Let $e_k$ be the standard unit sequence, where all elements but the $k$th one are zeroes, and the remaining element is $1$. Show that the union \begin{equation} \{e_k \mid k \in \mathbb N\} \cup \{(1 / k)_{k \in \mathbb N}\} \end{equation} is linearly independent on $\ell^\infty(\mathbb C)$, where the sequence space \begin{equation} \ell^\infty(\mathbb C) = \left\{ (x_k)_{k\in\mathbb N} \in \ell(\mathbb C) \mid \sup_{k\in\mathbb N} |x_k| < \infty \right\}\,. \end{equation}

An infinite set of vectors is said to be linearly independent, if the vectors of all its finite subspaces are linearly independent.

Some thoughts

Looking at the set $\{(1/k)_{k \in \mathbb N}\}$ and the standard unit sequences $e_k$ it would seem that the harmonic sequence should be expressable in therms of these unit sequences. This is because multiplying $e_k$ by $1/k$ and then summing the resulting sequences together results in the harmonic sequence.

How could I use the fact that we are operating on $\ell^\infty(\mathbb C)$ to counteract this issue?

  • 2
    $\begingroup$ The thing is that you would need an infinite sum to express the harmonic sequence as a linear expression of $e_i$. Linear dependence doesn't work over infinite sums. $\endgroup$ Jan 9 '20 at 19:24
  • $\begingroup$ I don;t know where you got the problem from, but the notation is appalling: the set comprehension on the right of the union looks nothing like the singleton set containing the sequence $\langle 1/1, 1/2, 1/3, \ldots \rangle$. $\endgroup$
    – Rob Arthan
    Jan 9 '20 at 21:13

Hint Assume that a finite linear combination of $(e_k)$ and $s=(\frac{1}{n})$ is zero. This means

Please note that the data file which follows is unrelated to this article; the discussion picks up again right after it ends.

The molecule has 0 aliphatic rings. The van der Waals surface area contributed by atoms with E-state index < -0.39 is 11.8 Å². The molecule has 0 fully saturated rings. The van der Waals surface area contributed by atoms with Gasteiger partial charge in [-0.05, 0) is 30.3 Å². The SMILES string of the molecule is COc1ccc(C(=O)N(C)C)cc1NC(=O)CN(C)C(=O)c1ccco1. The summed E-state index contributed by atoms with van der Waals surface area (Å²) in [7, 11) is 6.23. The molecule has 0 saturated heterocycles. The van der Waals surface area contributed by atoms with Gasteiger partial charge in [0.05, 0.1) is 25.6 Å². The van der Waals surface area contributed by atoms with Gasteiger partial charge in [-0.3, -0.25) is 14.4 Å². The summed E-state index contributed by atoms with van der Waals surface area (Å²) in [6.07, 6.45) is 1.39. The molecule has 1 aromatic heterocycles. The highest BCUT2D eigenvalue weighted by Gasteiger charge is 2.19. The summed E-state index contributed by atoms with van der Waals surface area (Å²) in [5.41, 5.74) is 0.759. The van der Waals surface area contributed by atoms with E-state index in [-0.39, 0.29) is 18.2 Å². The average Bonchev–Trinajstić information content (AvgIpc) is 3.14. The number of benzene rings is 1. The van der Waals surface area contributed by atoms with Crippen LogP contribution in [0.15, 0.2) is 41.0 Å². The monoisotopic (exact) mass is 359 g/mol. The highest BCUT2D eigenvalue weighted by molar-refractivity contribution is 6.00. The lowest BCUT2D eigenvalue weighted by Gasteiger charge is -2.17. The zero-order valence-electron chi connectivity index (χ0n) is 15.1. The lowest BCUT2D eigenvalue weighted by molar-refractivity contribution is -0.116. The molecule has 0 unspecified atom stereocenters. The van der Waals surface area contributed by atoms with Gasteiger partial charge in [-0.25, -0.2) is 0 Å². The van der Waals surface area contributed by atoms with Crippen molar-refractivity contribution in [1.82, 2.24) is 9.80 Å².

$$c_1e_{k_1}+....+c_ne_{k_n}+cs=0$$ with $c$ potentially being $0$.

Look first at the "entry" $m$, where $m > k_1,.., k_n$ to deduce that $c=0$.

Next, look individually at each of the entries $k_1,...,k_n$.

  • $\begingroup$ The first entry $m$ of the linear combination, as in $c(1/k)_{k \in \mathbb N}$, or the $m$th entry of the harmonic sequence itself? The latter makes more sense. $\endgroup$
    – SeSodesa
    Jan 9 '20 at 19:51
  • 1
    $\begingroup$ @SeSodesa The entry of the linear combination. If $c_1e_{k_1}+....+c_ne_{k_n}+cs=0$ then the $m$th entry of $c_1e_{k_1}+....+c_ne_{k_n}+cs$ is zero. $\endgroup$
    – N. S.
    Jan 9 '20 at 20:22
  • 2
    $\begingroup$ The point is that once $m>k_n,$ the $m$th component of the vector sum is $c/m$ and since each component is zero, $c=0.$ And then all the other coefficients are zero because the $\{e_k\}$ are linearly independent. $\endgroup$ Jan 10 '20 at 0:54
  • $\begingroup$ Right, I got it after thinking about it a little bit. I sort of forgot, that the sequences are not finite, even if we have a finite set of them. $\endgroup$
    – SeSodesa
    Jan 10 '20 at 10:15

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